Agents Adair, Antoine, Colby and Trotter both monitor and create chaos across the universe. The sketches you see throughout most of the show are different subjects being monitored. At the ... See full summary »
Each episode contains 30 minutes of extremely bizarre and funny sketch comedy performed by THE STATE, an 11 member sketch comedy troupe who wrote and starred in various sketches seen throughout the program.
Michael Ian Black,
Robert Ben Garant
Sarah Silverman stars as Sarah Silverman, an unemployed single woman who still behaves like a child. Sarah depends in everything on her sister (played by her real sister Laura). Sarah is ... See full summary »
46-year-old Jerri Blank is a socially-unaware ex-con junkie alcoholic prostitute. After being released from her latest stint behind bars, Jerri wants to clean up her life and decides the best way is to return to the home and family she left 32 years earlier to embark on her depraved life. When she gets there, her mother has died and her father has married a much-younger woman and fallen into a stress-induced coma in part because she disappeared. She takes the cleaning-up-her-life one step further when her father's doctor tells her that he might emerge from his coma if life could return to the way it was before she left, only better: she must make her father proud. So Jerri returns to Flatpoint High to get her high school diploma. She quickly decides the best way to be the best student possible is to participate in and win the state science fair. In her quest, she gets caught up in the competing agendas of: Principal Onyx Blackman, who needs a winning science fair team so as not to ...Written by
Mr. Noblet and Mr. Jellineck already know and are in a relationship with each other, even though they are seen meeting and hooking up for the first time in the beginning of the series which this film is a prequel to. See more »
We have cable, right? If you're paying for cable and not watching TV, you're losing money. It's just simple economics.
See more »
Over credits cast dance in silhouette before breaking through the paper screen. See more »
Jon Monsarrat review: Surprising, better than the show, racism?
I saw a little of the TV show and thought it was too much tell and not enough show. You know, they say that a good story doesn't need narration.
The movie was much slicker, though. I real the autobiography of Chuck Jones, the creator of Bugs Bunny, and he defined farce as when the protagonists are strange, surrounded by normals. And comedy is when the protagonist is normal, but encounters strangeness. Strangers with Candy sits somewhere in the middle. Like a farce, its protagonist is strange. But the rest of the cast is strange, too.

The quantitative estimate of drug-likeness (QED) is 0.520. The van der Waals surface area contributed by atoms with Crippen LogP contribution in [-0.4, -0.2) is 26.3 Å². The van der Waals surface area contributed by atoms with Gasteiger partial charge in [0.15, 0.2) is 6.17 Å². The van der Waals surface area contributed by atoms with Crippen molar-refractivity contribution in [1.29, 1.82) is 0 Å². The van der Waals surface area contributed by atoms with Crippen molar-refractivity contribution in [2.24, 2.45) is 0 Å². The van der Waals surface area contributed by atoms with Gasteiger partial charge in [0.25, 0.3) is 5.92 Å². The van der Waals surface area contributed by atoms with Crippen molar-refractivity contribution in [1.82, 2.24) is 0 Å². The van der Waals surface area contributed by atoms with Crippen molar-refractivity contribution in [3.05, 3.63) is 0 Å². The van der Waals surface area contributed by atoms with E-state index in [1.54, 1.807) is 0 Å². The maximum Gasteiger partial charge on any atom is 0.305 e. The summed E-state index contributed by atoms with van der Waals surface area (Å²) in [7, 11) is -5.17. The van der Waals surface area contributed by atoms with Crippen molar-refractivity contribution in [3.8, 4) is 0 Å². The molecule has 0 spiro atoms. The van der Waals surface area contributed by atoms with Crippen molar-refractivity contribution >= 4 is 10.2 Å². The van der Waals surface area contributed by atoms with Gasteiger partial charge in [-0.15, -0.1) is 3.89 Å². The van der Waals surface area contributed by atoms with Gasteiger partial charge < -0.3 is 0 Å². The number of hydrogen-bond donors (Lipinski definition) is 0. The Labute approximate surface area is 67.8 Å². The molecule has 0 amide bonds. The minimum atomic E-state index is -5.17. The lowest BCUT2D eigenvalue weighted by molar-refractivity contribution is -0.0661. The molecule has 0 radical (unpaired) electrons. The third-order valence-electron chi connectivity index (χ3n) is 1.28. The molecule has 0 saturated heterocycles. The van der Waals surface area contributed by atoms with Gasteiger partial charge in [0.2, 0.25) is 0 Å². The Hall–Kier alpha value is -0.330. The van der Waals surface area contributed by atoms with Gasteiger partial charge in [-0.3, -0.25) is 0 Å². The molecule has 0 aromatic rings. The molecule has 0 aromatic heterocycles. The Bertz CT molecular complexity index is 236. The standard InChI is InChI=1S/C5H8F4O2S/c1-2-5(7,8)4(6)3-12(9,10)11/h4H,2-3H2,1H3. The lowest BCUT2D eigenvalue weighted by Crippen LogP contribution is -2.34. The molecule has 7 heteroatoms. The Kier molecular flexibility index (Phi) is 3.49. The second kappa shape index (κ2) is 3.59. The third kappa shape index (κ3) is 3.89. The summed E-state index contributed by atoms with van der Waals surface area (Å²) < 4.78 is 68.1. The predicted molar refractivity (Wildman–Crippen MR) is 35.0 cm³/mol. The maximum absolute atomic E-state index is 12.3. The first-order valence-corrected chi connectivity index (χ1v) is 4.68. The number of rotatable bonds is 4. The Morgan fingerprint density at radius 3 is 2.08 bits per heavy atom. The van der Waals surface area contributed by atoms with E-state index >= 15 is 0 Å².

Greg Hollimon was my favorite, playing Principal Blackman, who is constantly involved in trouble of his own making, and is constantly scheming. Stephen Colbert was great too, although I found Amy Sedaris' character, the protagonist Jerri Blank, a little too cartoony and annoying. The rest of the cast seems to hit precisely on the border where they are obviously lampooning (not to be taken seriously) but there is enough realism to the characters that you don't fall out of the movie (drop the suspension of disbelief).
So I was pleasantly surprised by this film, which is laugh-out-loud funny throughout. One objection would be the choice of Matthew Broderick to play an evil science genius... he plays it too seriously (just as Jerri Blank is played not serious enough).
My main problem with the film was the use of racial and homophobic humor. The gag here is that the protagonist is racist and homophobic and her actions shock others because they're so inappropriate. So we never really laugh at the racist jokes, but at the resulting social awkwardness. But... this is the protagonist we're talking about here. How can we root for someone who is so clearly messed up? I can root for a bad boy with a heart of gold, but ultimately I felt there was too much bad in Jerri Blank and not enough heart. Is it really OK to tell racist jokes if they say "oh, we're only kidding"? Who should see this film:
-- If you're looking for a light summer comedy, it's a better shot than My Super Ex-Girlfriend or You, Me, and Dupree.
-- But not if you didn't like the off-color humor in Austin Powers about fat people Because of the off-color jokes, the film could have been an 8 but I'll demote it to 6. It was genuinely funny, a compelling parody on high school.
4 of 9 people found this review helpful.
Was this review helpful to you?
| Report this